Zombie Scripture and Anthological Fallacy

I recently observed that a friend of mine had appeared to lost his/her faith. And the reason seemed to arise from a gross misunderstanding of Scripture. But that evoked in me a new idea. People get too caught up on every single word in Scripture. It’s basically a “he said, she said” concept of the Bible. One book says this thing, another book may say another. Let’s put aside for a moment that the majority of the contradictions in the Bible are just a bunch of verses taken out of context and deprived of their true meaning. Simply used by people (both people of faith and not of faith) to prove their point, no matter how flawed it may be. I call this “zombie Scripture”, because it’s still Scripture, but it’s soul has been removed and is used as a means of destroying another person’s argument. 

Zombie Scripture plagues both sides of the religious argument. Neither side is right. I’m just as irked by a Christian quoting zombie Scripture as I am about an anti-theist doing it. In fact, I’m more so irked by the Christian doing it. That strikes me as heresy because it’s taking our sacred text and bastardizing it to fit someone else’s agenda. As a result of this, whenever I see Scripture quoted, I promptly open my Bible, or YouVersion, or BibleGateway and put that verse in context, and if I’m still unsure of the true meaning of that verse, I look into the Greek and Hebrew try to find the meaning. Basically, don’t base the decision to continue or discontinue your faith on Scripture that’s been quoted out of context.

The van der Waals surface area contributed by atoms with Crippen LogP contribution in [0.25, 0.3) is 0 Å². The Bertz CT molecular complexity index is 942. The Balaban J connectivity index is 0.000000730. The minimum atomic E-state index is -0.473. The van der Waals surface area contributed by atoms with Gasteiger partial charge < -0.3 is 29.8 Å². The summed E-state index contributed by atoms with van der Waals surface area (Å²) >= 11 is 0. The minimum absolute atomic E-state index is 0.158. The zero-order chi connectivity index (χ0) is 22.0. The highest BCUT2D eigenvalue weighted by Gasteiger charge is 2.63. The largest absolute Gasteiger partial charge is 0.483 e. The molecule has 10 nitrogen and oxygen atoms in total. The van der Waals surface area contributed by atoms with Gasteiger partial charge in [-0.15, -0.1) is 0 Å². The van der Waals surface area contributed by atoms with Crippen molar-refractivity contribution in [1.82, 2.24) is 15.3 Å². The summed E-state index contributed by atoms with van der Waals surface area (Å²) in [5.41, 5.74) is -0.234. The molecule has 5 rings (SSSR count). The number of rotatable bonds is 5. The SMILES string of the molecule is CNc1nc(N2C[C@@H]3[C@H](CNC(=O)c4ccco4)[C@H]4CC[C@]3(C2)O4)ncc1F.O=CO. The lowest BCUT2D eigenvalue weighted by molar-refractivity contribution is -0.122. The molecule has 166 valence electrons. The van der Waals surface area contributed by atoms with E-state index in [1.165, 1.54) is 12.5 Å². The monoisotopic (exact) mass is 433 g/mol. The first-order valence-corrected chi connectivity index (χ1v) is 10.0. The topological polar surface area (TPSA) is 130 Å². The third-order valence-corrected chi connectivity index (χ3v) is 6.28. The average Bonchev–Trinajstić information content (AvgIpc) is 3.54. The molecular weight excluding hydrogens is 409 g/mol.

Now, it’s time to get to the meat of this post. The part where I talk about the instances where some parts of the Word don’t jive with other parts. Here is a great article to read on this topic:
http://www.patheos.com/blogs/tonyjones/2013/04/12/how-the-bible-is-gods-word-questions-that-haunt/

Take into consideration the fact that the Bible is not a single book. It’s an anthology of books and letters and poetry and stories and other splendid literature. It comes from many sources. It assumes many biases and then it undergoes translation. There are bound to be inconsistencies. But, that’s not because it’s errant, it’s because it’s written by humans who bore witness to God’s work. If you and I saw the same thing and wrote about it from our different perspectives, and then, thousands of years later, after English has either changed or became unused, someone translated it, wouldn’t there be things in our accounts that differ greatly? Maybe I’ve got a hearing and sight impairment and you have 20/10 vision (it’s a thing) and can hear a pin drop in a noisy room. There are too many factors to try and account for to dismiss the Bible over a few inconsistencies in the text. I call it “anthological fallacy” because it’s illogical to say that an anthology is incredible because the various books by different authors contain information that doesn’t match exactly.

The Bible is a text that is great for learning about Jesus’ teachings and His followers and it’s full of beautiful imagery, and it’s even a great historical text to study. But, you should not base your faith solely on the Bible. That’s borderline idolatry. You base your faith on Jesus the Christ and the Lord God Almighty. You base your faith on Love and brokenness and forgiveness. If you lose your faith because of a few off words or verses in the Bible, you never truly believed in this great story in the first place.

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